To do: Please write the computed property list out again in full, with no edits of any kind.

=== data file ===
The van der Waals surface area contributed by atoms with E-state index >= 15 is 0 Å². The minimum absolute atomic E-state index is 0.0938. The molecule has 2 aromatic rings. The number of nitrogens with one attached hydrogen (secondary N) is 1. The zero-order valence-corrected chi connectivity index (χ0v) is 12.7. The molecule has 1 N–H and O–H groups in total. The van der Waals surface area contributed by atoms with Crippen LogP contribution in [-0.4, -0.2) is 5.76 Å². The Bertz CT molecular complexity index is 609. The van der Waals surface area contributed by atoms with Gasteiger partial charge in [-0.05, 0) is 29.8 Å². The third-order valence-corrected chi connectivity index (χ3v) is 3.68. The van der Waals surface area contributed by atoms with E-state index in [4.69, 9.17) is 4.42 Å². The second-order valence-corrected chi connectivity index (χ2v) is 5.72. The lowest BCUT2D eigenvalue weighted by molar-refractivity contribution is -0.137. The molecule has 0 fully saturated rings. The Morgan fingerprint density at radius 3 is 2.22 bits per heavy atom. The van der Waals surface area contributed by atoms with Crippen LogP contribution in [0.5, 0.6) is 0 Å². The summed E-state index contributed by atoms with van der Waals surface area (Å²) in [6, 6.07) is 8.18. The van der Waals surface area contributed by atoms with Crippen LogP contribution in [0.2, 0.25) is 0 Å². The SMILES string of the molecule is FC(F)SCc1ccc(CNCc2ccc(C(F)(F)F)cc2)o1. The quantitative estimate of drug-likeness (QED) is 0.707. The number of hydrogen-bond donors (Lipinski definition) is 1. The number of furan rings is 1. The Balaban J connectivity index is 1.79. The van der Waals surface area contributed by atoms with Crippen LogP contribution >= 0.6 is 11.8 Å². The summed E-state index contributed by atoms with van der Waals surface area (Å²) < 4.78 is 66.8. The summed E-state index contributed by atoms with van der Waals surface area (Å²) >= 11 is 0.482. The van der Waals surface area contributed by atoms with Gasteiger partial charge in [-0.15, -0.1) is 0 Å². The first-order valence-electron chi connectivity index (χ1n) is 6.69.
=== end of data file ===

The van der Waals surface area contributed by atoms with E-state index >= 15 is 0 Å². The minimum absolute atomic E-state index is 0.0938. The molecule has 2 aromatic rings. The number of nitrogens with one attached hydrogen (secondary N) is 1. The zero-order valence-corrected chi connectivity index (χ0v) is 12.7. The molecule has 1 N–H and O–H groups in total. The van der Waals surface area contributed by atoms with Crippen LogP contribution in [-0.4, -0.2) is 5.76 Å². The Bertz CT molecular complexity index is 609. The van der Waals surface area contributed by atoms with Gasteiger partial charge in [-0.05, 0) is 29.8 Å². The third-order valence-corrected chi connectivity index (χ3v) is 3.68. The van der Waals surface area contributed by atoms with E-state index in [4.69, 9.17) is 4.42 Å². The second-order valence-corrected chi connectivity index (χ2v) is 5.72. The lowest BCUT2D eigenvalue weighted by molar-refractivity contribution is -0.137. The molecule has 0 fully saturated rings. The Morgan fingerprint density at radius 3 is 2.22 bits per heavy atom. The van der Waals surface area contributed by atoms with Crippen LogP contribution in [0.5, 0.6) is 0 Å². The summed E-state index contributed by atoms with van der Waals surface area (Å²) in [6, 6.07) is 8.18. The van der Waals surface area contributed by atoms with Crippen LogP contribution in [0.2, 0.25) is 0 Å². The SMILES string of the molecule is FC(F)SCc1ccc(CNCc2ccc(C(F)(F)F)cc2)o1. The quantitative estimate of drug-likeness (QED) is 0.707. The number of hydrogen-bond donors (Lipinski definition) is 1. The number of furan rings is 1. The Balaban J connectivity index is 1.79. The van der Waals surface area contributed by atoms with Crippen LogP contribution >= 0.6 is 11.8 Å². The summed E-state index contributed by atoms with van der Waals surface area (Å²) < 4.78 is 66.8. The summed E-state index contributed by atoms with van der Waals surface area (Å²) >= 11 is 0.482. The van der Waals surface area contributed by atoms with Gasteiger partial charge in [-0.15, -0.1) is 0 Å². The first-order valence-electron chi connectivity index (χ1n) is 6.69.